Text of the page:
debt restructuring agreements and multilateral loans. The commission aims to establish creditor co-responsibility for some loans and to provide strong arguments for the Ecuadorian Government that some of these debts should be refuted. At a general level, the government has stated that it supports proposals for some form of “fair and transparent arbitration procedure” to be implemented at the international level. It has also stated that Ecuador wishes to be at the forefront of international efforts to develop a consensus around (and definition of) illegitimate debt. It is currently developing its external debt policy and is in regular dialogue with a number of academic and civil society experts including Eurodad and CADTM.

In Belgium a civil society audit commission is being set up between CNCD and CADTM to analyse Belgian credits between it and Ecuador. Eurodad, CNCD and CADTM would like other European countries to become involved in similar investigative work at national levels in particular in the following important creditor countries: Spain; Italy; Japan; Brazil; France; Israel; Denmark; USA; UK; Germany; Belgium; Argentina; South Korea; China and Colombia. Eurodad is able to obtain important documentation relating to many bilateral loan agreements to help national organisations start their investigations.

Contact: Francisco Padilla (CNCD);
Virginie de Romanet (CADTM);
Gail Hurley (Eurodad):

Another financing is possible: Towards a new international multilateral financing

An important expression of the new political dynamic taking shape in Latin America is a joint initiative for the creation of new and independent financial institutions, such as the Bank of the South.
This initiative, which is being pursued by the governments of Venezuela, Ecuador, Bolivia, Argentina and Brazil includes the creation of a monetary stabilisation fund (which could be based at the Latin American Reserve Fund); a development bank (which could be based at the Corporación Andina de Fomento and the Fondo Financiero para el Desarrollo de la Cuenca del Plata); and a single currency unit. A central aim of the fund will be the creation of an international financial code and an international arbitration tribunal on sovereign debt.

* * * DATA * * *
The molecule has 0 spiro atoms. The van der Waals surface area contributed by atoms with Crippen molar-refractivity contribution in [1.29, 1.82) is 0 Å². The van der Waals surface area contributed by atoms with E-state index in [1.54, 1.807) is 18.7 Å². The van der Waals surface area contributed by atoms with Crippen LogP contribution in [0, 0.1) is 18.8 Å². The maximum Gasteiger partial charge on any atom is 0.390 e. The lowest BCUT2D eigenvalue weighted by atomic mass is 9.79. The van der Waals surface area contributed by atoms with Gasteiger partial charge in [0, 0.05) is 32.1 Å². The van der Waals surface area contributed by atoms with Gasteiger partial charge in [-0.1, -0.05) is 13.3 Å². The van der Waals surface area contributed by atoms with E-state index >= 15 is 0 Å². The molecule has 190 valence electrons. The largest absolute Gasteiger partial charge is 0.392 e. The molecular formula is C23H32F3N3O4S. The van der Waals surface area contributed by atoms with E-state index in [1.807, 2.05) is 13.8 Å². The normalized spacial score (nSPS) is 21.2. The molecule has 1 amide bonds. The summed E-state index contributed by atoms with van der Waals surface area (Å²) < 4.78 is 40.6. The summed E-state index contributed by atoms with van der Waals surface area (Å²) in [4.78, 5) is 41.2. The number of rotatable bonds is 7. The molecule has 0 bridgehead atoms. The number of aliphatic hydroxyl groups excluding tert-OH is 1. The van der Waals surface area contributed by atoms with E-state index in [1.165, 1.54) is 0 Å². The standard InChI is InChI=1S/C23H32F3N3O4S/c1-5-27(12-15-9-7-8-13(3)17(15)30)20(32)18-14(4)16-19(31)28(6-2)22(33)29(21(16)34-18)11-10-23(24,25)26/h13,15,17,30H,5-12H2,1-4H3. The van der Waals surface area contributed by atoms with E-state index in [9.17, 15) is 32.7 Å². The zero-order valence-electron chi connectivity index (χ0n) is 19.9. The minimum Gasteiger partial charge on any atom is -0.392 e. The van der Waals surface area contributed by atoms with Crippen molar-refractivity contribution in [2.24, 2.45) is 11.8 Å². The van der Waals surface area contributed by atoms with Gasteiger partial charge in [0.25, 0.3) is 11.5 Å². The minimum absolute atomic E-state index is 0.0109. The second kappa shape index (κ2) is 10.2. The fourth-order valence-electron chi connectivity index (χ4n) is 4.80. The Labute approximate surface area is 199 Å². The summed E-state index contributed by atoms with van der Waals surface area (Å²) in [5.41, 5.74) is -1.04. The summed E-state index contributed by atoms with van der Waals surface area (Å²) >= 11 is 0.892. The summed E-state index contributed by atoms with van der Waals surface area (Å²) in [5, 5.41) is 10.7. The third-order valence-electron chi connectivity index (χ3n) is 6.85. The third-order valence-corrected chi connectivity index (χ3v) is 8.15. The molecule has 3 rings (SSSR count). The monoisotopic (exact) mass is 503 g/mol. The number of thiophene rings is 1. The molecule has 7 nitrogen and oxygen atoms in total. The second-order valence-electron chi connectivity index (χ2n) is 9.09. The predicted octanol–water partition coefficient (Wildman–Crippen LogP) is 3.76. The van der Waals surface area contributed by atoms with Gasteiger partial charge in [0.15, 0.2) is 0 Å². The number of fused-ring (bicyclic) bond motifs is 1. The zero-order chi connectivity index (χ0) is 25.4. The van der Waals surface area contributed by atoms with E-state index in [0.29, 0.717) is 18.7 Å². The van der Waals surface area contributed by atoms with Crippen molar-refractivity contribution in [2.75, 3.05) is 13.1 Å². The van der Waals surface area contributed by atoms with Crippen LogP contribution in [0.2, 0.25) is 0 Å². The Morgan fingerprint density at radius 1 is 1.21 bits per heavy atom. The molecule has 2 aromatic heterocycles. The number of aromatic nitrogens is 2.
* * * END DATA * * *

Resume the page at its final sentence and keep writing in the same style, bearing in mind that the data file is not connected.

In this way, our countries are constructing a new multilateral financial system oriented towards development, financial and monetary stability. With this step, our region is hoping to move towards closing a sad chapter of being subject to the policies of the IMF which have increased poverty and inequality. This new development paves the way for a new type of finance which is not based on asymmetric economic relations and dependency on conditionalities.

In its recent event in Quito Ecuador, the Latindadd network agreed that it should bring its own proposals forward as a contribution to these new developments with the aim that any new instruments for the region really do represent a real Bolivarian alternative for the Americas, and that these institutions should involve social movements to guarantee the legitimacy for their actions.

In this context and in order to support the decision of the Ecuadorian government to challenge illegitimate debt, the network met with Rciardo Patiño, Minister of economy and Finances of Ecuador

Bank of the South: Quito Declaration

On 3 May 2007, in Quito Ecuador, President of the Republic of Ecuador, Rafael Correa and Ministers of Finance of Argentina, Bolivia, Brazil, Paraguay, Venezuela and Ecuador outlined their intentions for a new regional financial architecture. Ministers highlighted the historic opportunity that Latin American countries were being offered. The people had mandated their governments to create new mechanisms for regional integration and development. These instruments should be based on democratic, transparent, participatory and responsible models.

All ministers present agreed on the need for a new regional financial architecture which could strengthen the role of the continent in the financial and business world as well as putting productive resources to use for the benefit of the people. Taking advantage of excellent relations and a spirit of cooperation between South American countries as well as the need to define the new architecture, different points were made in the declaration.

E. Europe

Swiss International Odious Debts Conference 2007

Aktion Finanzplatz Schweiz is organising a Swiss International Conference on Odious Debts 3rd and 4th of October in Bern. The two day conference will bring together European, US and other experts and will hopefully lead to the creation of one or several international work groups that work out a concrete proposal for the implementation of the concept of odious debts in international and national law until the end of 2008.